Sariandra

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Reviews

Prozac Nation
(2001)

The United States of Depression
(Warning: this review contains SPOILERS)

As a fan of the book 'Prozac Nation' by Elizabeth Wurtzel - I came into this movie with high expectations. Christina Ricci, upon buying the rights to Wurtzel's memoir, claimed to be a fan of the book, too.

I find it hard to believe that, as a producer and star of the film, she would have allowed a very emotional and personal piece of literature to be butchered.

To say I hated this movie would be mild. I felt personally attacked. As a young twenty-something trying to cope with mental illness in this accurately labeled 'Prozac Nation', I found several points of this movie offensive.

Ricci, and the script, portrayed severe depression and mental illness like a whiny child. Wurtzel came across as a young woman with permanent PMS rather than someone with serious mental problems. Her relationships with her friends (Noah and Ruby in particular) were misconstrued, compared to the book. Her mother's own struggles with depression and substance abuse weren't even touched upon. In fact, there was a quote from the movie, after Wurtzel's mother had been mugged in New York that was directly contradictory with the book. Liz made a comment to herself when the nurse said her mother had refused painkillers, akin to 'She refused drugs? Are we even related?'. Her mother had an addiction to pain medication during Elizabeth's childhood - which added to Liz's emotional problems later in life. Even her relationship with her father was chopped up and put back together strangely.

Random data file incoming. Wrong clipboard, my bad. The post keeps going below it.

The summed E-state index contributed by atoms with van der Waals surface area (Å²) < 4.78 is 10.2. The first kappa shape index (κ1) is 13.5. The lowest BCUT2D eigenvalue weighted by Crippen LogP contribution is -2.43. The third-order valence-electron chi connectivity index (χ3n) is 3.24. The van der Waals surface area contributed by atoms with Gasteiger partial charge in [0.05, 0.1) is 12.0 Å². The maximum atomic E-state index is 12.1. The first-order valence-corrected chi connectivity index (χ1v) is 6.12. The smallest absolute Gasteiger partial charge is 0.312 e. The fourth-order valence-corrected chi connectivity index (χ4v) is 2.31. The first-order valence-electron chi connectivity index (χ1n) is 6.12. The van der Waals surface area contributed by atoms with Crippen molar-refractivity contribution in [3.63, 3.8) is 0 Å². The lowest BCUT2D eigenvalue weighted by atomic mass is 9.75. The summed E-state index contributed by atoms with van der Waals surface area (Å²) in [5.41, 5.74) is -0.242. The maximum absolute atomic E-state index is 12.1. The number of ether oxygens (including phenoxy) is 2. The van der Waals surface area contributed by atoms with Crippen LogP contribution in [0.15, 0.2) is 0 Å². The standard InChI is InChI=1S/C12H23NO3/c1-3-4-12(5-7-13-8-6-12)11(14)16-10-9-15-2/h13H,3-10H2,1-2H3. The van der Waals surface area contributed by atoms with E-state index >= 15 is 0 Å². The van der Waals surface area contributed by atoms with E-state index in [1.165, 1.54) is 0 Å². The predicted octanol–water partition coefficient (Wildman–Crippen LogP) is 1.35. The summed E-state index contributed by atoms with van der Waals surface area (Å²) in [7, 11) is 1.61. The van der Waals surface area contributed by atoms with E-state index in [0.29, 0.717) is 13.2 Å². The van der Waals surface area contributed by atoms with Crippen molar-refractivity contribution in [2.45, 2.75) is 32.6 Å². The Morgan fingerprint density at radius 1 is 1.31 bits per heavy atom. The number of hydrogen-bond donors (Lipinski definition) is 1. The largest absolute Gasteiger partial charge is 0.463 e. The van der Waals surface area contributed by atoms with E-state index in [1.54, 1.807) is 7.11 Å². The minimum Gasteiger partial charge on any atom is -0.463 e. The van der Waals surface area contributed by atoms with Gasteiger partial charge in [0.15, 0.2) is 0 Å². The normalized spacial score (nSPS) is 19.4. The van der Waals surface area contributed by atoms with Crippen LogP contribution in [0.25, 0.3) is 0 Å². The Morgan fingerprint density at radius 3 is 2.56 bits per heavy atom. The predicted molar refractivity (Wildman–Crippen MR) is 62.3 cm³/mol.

If the screenwriter had tried to at least follow the book in the slightest - it would have been a thousand times better. They pulled bits and pieces of an elaborate story of substance abuse, mental illness, coming of age in the 80's, family dysfunction, and a young woman trying to overcome childhood trauma - and turned it into a mediocre movie about this tragically hip writer who b****es, does a lot of drugs and sleeps around.

The best part of the film was the supporting cast. Jessica Lange was beautiful, with what little she was given, but her talent was severely underused. Jonathan Rys-Meyers could have worked more on his American accent, but was good none the less. I enjoyed Michelle William's portrayal of Ruby, and Jason Biggs' performance is well worth mentioning. Out of the entire supporting cast, I MUST give mention to Anne Heche. Her performance was subtle, yet very good.

As an adaptation of a book, this movie was horrible. As a movie in and of itself, it was mediocre. I suggest that if you subscribe to Starz, and have a couple hours to spare - watch the movie. If you don't, I won't advise you to spend the money to rent it.

Beyond Borders
(2003)

Never forget what took me a lifetime to learn; you have only one heart, be true to it.
I came into this movie, expecting very little. To be honest, I only rented the movie for the Clive Owen factor.

Both of the people I had known, who had seen the movie - told me it was horrible. I rarely care what other people think.

A few details struck me as irresponsible, and unrealistic - but at heart it was a love story that spanned ten years and several countries. I enjoyed the love story, even though it was underdeveloped.

Clive Owen's portrayal of the emotionally-distant doctor was on the mark. I loved him, and wished that we could have seen more of his story - instead of being teased with bits and pieces. Angelina Jolie was far softer in this role, than the ones we're used to seeing her play.

All in all, I enjoyed the movie. It was worth the four dollars I paid to rent it, and made me reconsider my past volunteer work. I recommend that you disregard my opinions, and everyone else's, and rent it yourself.